Saturday, February 8, 2014

Review of Procedure for the ridiculous

Mom and I are in the process of helping a family whose infant son is undergoing treatment for neuroblastoma. It's a different course of treatment but still calls to mind our experiences. It puts us back in that mode, but by the same token it doesn't, because we are (B"H) viewing his situation through hindsight.

Today we gave his grandmother a foam floor mat. This is the reason why:

Toddlers like to play on the floor. Toddlers with cancer (I cringe to even have to say it) are susceptible to germs but have little understanding or respect for the concept, but a set of floor mats are perfect. Also, it creates a sort of "clean zone" for the little one. Not to mention, this mat has numbers and our friend has letters, so there's the education value. And don't knock it--without ever having to use a single flash card (except when he decided he wanted to play 52 flashcard pickup), The Boy took to letters and numbers at a very young age. He spent so much time in the hospital with not much else to do. 

We are so blessed and so thankful for the good health of our children, and we pray for this other little boy every day and every week. I don't want to give out any identifying information about him without the consent of his family but you need to know that there are still children, every day and every week, being diagnosed with cancer. Some, like this boy and like my Boy, were 10 months old at diagnosis.

Saturday, February 1, 2014

Thank you for being a friend...

What happens when a person has many friends, so many people who speak kindly of her, so much positive recognition within her community...and it is insufficient?

What happens when the treatment becomes worse than the disease and instead of being a balancing force, it pushes her over the edge?

I know the answer. You know the answer. It isn't pretty.

Accompany the dead for burial. Comfort the mourners. Those aren't just nice things to do; they are commandments. So I do those acts. I sing for them. I hear their names. But the whole situation is awkward because no one wants to talk about the real problem.

The following remedies are socially acceptable: medication. Therapy sessions, but only if you can afford them.

The following remedies are not socially acceptable, and requests for such remedies are frequently followed by some form of "pull yourself together" "cheer up!" or "back in my day there was no such thing as 'mental health days.'": Taking time for oneself. Reaching out to people, in person, even at odd hours, if you're not on their list of acceptable companions. Taking days off from work for emotional and mental recovery, if you cannot afford to do so.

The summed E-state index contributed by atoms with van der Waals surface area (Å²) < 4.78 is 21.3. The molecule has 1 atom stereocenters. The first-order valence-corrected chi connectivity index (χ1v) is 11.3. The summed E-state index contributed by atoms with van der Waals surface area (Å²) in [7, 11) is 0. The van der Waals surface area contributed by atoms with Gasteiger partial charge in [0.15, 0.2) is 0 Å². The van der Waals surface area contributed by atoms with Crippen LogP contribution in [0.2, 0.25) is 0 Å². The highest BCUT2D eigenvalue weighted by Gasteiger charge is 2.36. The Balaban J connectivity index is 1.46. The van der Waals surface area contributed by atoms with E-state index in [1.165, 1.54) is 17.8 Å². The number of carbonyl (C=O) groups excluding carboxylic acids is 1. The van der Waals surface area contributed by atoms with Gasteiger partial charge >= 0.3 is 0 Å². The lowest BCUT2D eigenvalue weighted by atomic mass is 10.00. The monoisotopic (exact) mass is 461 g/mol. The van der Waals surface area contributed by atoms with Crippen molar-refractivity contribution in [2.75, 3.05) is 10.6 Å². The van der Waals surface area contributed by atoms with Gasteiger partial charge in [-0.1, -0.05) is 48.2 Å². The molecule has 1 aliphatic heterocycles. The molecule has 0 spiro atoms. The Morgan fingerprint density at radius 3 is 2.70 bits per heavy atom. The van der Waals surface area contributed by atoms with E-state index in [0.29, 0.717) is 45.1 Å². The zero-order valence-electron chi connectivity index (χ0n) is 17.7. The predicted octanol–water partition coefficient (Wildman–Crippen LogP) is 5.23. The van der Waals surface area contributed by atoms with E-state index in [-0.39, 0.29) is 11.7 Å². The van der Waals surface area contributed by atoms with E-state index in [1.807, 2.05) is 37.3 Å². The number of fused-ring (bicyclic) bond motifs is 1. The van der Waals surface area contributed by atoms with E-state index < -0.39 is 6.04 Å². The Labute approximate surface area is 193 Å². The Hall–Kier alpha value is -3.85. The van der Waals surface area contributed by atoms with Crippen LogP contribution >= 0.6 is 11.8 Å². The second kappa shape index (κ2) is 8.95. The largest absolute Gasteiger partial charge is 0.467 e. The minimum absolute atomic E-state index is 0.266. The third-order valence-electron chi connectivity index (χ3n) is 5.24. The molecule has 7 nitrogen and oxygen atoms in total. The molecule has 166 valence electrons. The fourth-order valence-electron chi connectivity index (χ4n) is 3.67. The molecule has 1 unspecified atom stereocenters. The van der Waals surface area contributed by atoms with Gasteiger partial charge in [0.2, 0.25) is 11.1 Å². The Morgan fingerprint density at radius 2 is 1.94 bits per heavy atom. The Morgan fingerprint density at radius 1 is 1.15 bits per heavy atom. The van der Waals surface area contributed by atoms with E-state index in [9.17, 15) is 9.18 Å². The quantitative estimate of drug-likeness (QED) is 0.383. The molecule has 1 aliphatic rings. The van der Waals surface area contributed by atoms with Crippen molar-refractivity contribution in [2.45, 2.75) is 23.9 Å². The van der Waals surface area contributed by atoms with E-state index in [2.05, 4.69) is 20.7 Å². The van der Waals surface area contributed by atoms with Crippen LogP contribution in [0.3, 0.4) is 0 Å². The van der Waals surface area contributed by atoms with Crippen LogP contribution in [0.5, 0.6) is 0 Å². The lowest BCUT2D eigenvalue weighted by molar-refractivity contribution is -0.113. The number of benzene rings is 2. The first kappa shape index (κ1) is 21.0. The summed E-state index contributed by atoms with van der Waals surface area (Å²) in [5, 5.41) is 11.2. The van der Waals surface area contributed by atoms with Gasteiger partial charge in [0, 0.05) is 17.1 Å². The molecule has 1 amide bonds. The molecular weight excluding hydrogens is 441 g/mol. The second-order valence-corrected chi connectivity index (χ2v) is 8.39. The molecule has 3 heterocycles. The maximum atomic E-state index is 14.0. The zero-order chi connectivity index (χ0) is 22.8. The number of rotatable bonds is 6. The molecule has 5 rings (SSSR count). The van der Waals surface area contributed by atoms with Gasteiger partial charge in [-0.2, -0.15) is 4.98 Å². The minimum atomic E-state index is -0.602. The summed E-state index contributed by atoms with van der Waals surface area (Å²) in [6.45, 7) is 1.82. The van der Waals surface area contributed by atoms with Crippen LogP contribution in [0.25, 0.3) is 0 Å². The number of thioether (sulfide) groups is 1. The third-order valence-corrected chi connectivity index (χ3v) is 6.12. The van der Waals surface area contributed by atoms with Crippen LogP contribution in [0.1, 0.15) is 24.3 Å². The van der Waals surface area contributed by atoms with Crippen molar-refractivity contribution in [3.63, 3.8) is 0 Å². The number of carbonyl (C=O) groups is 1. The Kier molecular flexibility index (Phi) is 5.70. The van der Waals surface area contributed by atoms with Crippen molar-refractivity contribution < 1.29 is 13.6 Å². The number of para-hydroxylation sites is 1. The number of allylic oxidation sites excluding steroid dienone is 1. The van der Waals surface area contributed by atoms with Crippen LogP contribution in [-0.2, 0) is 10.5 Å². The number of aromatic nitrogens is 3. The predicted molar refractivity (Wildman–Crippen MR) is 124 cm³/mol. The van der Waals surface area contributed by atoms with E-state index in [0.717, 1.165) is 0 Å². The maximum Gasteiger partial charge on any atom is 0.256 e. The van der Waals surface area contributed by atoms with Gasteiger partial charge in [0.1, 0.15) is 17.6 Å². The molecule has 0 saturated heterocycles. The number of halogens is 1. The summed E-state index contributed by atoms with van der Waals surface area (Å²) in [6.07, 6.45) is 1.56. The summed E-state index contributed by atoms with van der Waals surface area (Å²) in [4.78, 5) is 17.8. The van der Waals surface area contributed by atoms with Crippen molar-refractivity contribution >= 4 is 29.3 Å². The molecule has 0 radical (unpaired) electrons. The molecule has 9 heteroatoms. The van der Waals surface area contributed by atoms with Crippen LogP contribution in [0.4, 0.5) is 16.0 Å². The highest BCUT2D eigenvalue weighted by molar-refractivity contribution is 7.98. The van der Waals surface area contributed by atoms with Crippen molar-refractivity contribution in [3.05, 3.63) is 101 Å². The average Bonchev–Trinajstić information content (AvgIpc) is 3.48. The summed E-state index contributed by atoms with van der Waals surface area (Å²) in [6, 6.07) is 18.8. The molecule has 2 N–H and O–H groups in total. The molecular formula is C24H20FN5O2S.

I'm guilty of this: I talk about my friend and how great she was and I find myself thinking, if I had reached out to her, she'd have thought it strange, because we weren't that close. If I'd had any clue that she was struggling like this, even as I saw her successful personal endeavors through social media, I don't know what I could have done. I maintained a positive image of this superstar woman who deserved nothing but happiness, this wonderful and talented woman whom I had known since we were children. But I'm guilty of dismissing my own power as a friend and source of comfort.

Emotional displays never came easily to me. That's my husband's job--he can feel all the feelings and I can be stoic and insensitive. Logical, rational. Helpful skill to have in order to keep the ship running, but probably what stunted my abilities as a singer and made me uninteresting to watch as a performer. No one cared what I sounded like because, when I was younger, I had nothing to say. I am rediscovering myself through surprising new idioms and embracing the emotional aspects of singing, for work and for fun, and even the ability to evoke emotion in other people.

I don't know where to go from here. I don't know that I've sufficiently learned the lesson of how to be a good friend because I stay stuck in my world with my own family--my husband and children, as well as my parents who still care for me unconditionally. And I try to return the favor. It's hard because I do call people, and they don't call me back. Or they do call but they're too busy.

I don't miss the companionship of one person or another until it's too late.

I wish it were never too late.